Here, read this. The author got his tweet removed via a DMCA takedown notice that read like this:
jp917, Apr 22 03:10 pm (PDT):
The following material has been removed from your account in response to a DMCA take-down notice:
Tweet: http://twitter.com/jp917/statuses/12499491144 – New Post: Leaked: The National – High Violet http://jpsblog.net/2010/04/20/leaked-the-national-high-violet/
As he points out, this didn’t actually point to any copyright-violating files. The link just discusses the leak.
I don’t think this is deliberate suppression of the discussion of piracy. What I think is probably happening is this:
- Copyright-holding Corporation A pays Technical Vendor B to monitor Twitter for leaked albums. They can do this cheaply by creating an automated process that looks for band names and the word “leaked”, or through some other simple heuristic.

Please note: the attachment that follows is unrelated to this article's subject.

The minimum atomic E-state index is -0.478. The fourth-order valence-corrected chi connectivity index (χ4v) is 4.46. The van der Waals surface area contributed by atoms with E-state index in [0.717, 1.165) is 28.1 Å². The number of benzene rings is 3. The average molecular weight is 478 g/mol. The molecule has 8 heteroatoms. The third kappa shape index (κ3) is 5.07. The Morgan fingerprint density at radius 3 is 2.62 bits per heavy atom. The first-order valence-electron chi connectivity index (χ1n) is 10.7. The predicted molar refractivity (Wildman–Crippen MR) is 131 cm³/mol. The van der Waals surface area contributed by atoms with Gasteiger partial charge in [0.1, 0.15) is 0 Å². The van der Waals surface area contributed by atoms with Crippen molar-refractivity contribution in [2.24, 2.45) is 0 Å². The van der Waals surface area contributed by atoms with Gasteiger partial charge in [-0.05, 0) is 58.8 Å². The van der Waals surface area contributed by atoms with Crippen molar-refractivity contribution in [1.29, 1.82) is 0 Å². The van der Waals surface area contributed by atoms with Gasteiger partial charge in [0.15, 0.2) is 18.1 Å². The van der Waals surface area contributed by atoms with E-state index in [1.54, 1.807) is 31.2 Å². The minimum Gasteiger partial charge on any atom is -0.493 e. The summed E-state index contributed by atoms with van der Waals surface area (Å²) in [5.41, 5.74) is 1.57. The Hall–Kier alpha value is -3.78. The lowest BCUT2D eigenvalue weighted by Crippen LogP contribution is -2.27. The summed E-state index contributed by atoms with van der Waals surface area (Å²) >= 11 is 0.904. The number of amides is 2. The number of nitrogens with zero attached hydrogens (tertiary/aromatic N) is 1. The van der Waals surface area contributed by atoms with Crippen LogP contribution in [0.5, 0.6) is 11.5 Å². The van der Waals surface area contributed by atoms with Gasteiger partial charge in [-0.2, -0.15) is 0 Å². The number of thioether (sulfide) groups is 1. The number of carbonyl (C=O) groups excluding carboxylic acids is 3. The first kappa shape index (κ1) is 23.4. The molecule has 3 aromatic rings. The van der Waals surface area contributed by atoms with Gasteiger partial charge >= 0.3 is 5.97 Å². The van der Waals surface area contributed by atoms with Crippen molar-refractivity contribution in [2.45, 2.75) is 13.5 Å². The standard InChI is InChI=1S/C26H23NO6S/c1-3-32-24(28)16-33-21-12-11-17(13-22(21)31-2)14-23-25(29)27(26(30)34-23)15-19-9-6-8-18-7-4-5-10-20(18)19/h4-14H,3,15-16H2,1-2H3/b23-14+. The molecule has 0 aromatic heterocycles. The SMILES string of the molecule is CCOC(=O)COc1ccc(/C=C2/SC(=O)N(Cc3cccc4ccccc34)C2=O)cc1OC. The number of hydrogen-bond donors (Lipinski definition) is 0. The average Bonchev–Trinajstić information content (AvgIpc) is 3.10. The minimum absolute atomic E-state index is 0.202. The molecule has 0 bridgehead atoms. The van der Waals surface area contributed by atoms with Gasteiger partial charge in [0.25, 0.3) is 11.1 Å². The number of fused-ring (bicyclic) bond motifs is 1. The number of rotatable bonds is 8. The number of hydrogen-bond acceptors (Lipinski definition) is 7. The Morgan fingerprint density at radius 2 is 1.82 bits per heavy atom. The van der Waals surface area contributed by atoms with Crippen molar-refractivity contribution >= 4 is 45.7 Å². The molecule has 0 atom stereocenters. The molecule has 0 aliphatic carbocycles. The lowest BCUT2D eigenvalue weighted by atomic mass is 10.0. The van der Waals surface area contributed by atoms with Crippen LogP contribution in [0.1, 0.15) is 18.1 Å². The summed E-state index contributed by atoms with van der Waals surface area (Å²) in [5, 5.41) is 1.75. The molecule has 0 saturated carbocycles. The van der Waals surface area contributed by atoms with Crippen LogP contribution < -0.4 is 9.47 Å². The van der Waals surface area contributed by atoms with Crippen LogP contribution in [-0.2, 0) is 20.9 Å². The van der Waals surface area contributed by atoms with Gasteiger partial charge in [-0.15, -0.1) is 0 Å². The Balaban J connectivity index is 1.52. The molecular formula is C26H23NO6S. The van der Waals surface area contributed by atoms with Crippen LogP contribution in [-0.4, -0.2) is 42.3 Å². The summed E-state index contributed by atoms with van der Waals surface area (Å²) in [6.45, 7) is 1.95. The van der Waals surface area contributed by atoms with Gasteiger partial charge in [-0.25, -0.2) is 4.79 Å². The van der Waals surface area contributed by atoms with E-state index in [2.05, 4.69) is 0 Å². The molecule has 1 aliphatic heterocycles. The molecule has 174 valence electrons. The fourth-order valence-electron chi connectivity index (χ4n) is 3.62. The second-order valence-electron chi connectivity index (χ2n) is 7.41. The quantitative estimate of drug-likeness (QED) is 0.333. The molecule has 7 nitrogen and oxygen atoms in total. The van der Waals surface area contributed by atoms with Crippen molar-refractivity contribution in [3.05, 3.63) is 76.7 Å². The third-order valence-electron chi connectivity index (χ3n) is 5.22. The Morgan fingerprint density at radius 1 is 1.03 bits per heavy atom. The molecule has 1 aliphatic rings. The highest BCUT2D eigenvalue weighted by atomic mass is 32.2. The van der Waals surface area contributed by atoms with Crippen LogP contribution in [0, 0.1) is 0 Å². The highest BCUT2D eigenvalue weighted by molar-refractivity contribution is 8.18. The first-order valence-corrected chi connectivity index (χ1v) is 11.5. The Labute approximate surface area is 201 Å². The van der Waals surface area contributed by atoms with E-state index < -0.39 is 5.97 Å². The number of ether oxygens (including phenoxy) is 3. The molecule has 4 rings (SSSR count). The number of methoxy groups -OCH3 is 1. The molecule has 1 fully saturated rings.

- Matching results are turned into DMCA takedown notices with a minimum (or no?) human intervention.
- Twitter receives the notices, removes the user’s content and notifies the user with a minimum (or no?) human intervention.
The user is then free to make a counterclaim! Unfortunately, there is not a button or script for that. Before long he or she will have to pick up the phone, find a lawyer, and pay that lawyer to fight on their behalf.
This is flatly unacceptable. The need for a DMCA-style simplification of the takedown process is understandable, but this level of automation of the process should not be tolerated. As currently structured, it’s a surefire recipe for Type I errors. We’ve known this about the DMCA takedown process all along, of course, but this really brings it into stark relief — there’s a huge power asymmetry introduced by the DMCA, so much so that the rights-holders it empowers can’t even be bothered to follow a link and read a paragraph. Why would they? There’s no incentive for them to.
There ought to be substantial sanctions — payable to the counterclaimant — that can be recovered when copyright holders suppress legal content through spurious claims. Let’s get some of those much-maligned trial lawyers up in here.